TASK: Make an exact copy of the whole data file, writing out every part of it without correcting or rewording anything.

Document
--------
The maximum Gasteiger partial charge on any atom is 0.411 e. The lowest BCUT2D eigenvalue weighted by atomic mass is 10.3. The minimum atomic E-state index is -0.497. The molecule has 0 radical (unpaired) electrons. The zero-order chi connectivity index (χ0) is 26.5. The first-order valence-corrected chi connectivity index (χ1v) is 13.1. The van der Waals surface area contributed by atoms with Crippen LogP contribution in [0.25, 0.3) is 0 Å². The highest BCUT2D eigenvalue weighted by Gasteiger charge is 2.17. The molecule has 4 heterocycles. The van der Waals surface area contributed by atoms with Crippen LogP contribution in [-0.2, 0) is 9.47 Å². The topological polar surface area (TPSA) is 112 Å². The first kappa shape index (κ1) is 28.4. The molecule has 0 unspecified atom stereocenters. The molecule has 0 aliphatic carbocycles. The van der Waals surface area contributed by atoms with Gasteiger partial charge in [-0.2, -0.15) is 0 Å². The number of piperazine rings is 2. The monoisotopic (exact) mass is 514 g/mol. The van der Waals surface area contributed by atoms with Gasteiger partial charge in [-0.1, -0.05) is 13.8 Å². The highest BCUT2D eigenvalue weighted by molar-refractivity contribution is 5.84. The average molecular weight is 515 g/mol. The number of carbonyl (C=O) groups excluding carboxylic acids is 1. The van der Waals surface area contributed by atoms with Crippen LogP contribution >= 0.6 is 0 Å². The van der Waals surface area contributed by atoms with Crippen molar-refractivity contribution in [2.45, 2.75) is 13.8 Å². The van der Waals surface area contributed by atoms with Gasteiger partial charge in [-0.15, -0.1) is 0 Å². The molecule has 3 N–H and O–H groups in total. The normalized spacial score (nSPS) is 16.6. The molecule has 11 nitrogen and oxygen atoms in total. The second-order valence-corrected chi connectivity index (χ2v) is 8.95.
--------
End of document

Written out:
The maximum Gasteiger partial charge on any atom is 0.411 e. The lowest BCUT2D eigenvalue weighted by atomic mass is 10.3. The minimum atomic E-state index is -0.497. The molecule has 0 radical (unpaired) electrons. The zero-order chi connectivity index (χ0) is 26.5. The first-order valence-corrected chi connectivity index (χ1v) is 13.1. The van der Waals surface area contributed by atoms with Crippen LogP contribution in [0.25, 0.3) is 0 Å². The highest BCUT2D eigenvalue weighted by Gasteiger charge is 2.17. The molecule has 4 heterocycles. The van der Waals surface area contributed by atoms with Crippen LogP contribution in [-0.2, 0) is 9.47 Å². The topological polar surface area (TPSA) is 112 Å². The first kappa shape index (κ1) is 28.4. The molecule has 0 unspecified atom stereocenters. The molecule has 0 aliphatic carbocycles. The van der Waals surface area contributed by atoms with Gasteiger partial charge in [-0.2, -0.15) is 0 Å². The number of piperazine rings is 2. The monoisotopic (exact) mass is 514 g/mol. The van der Waals surface area contributed by atoms with Gasteiger partial charge in [-0.1, -0.05) is 13.8 Å². The highest BCUT2D eigenvalue weighted by molar-refractivity contribution is 5.84. The average molecular weight is 515 g/mol. The number of carbonyl (C=O) groups excluding carboxylic acids is 1. The van der Waals surface area contributed by atoms with Crippen LogP contribution >= 0.6 is 0 Å². The van der Waals surface area contributed by atoms with Crippen molar-refractivity contribution in [2.45, 2.75) is 13.8 Å². The van der Waals surface area contributed by atoms with Gasteiger partial charge in [-0.15, -0.1) is 0 Å². The molecule has 3 N–H and O–H groups in total. The normalized spacial score (nSPS) is 16.6. The molecule has 11 nitrogen and oxygen atoms in total. The second-order valence-corrected chi connectivity index (χ2v) is 8.95.